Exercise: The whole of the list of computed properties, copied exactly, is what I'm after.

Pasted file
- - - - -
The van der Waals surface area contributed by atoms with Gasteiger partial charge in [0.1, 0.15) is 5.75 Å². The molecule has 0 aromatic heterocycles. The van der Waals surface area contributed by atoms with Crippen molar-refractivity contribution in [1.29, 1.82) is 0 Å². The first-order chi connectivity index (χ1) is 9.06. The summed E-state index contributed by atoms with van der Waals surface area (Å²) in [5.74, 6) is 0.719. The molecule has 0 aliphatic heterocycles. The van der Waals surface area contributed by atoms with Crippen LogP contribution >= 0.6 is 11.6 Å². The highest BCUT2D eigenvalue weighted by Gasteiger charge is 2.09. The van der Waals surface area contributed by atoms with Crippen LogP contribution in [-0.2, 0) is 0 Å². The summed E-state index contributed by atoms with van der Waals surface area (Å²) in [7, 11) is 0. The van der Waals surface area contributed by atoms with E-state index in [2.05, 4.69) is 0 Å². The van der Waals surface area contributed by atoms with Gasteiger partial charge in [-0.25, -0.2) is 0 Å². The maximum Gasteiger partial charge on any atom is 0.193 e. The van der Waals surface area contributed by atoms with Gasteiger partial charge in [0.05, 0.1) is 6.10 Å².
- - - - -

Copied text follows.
The van der Waals surface area contributed by atoms with Gasteiger partial charge in [0.1, 0.15) is 5.75 Å². The molecule has 0 aromatic heterocycles. The van der Waals surface area contributed by atoms with Crippen molar-refractivity contribution in [1.29, 1.82) is 0 Å². The first-order chi connectivity index (χ1) is 9.06. The summed E-state index contributed by atoms with van der Waals surface area (Å²) in [5.74, 6) is 0.719. The molecule has 0 aliphatic heterocycles. The van der Waals surface area contributed by atoms with Crippen LogP contribution >= 0.6 is 11.6 Å². The highest BCUT2D eigenvalue weighted by Gasteiger charge is 2.09. The van der Waals surface area contributed by atoms with Crippen LogP contribution in [-0.2, 0) is 0 Å². The summed E-state index contributed by atoms with van der Waals surface area (Å²) in [7, 11) is 0. The van der Waals surface area contributed by atoms with E-state index in [2.05, 4.69) is 0 Å². The van der Waals surface area contributed by atoms with Gasteiger partial charge in [-0.25, -0.2) is 0 Å². The maximum Gasteiger partial charge on any atom is 0.193 e. The van der Waals surface area contributed by atoms with Gasteiger partial charge in [0.05, 0.1) is 6.10 Å².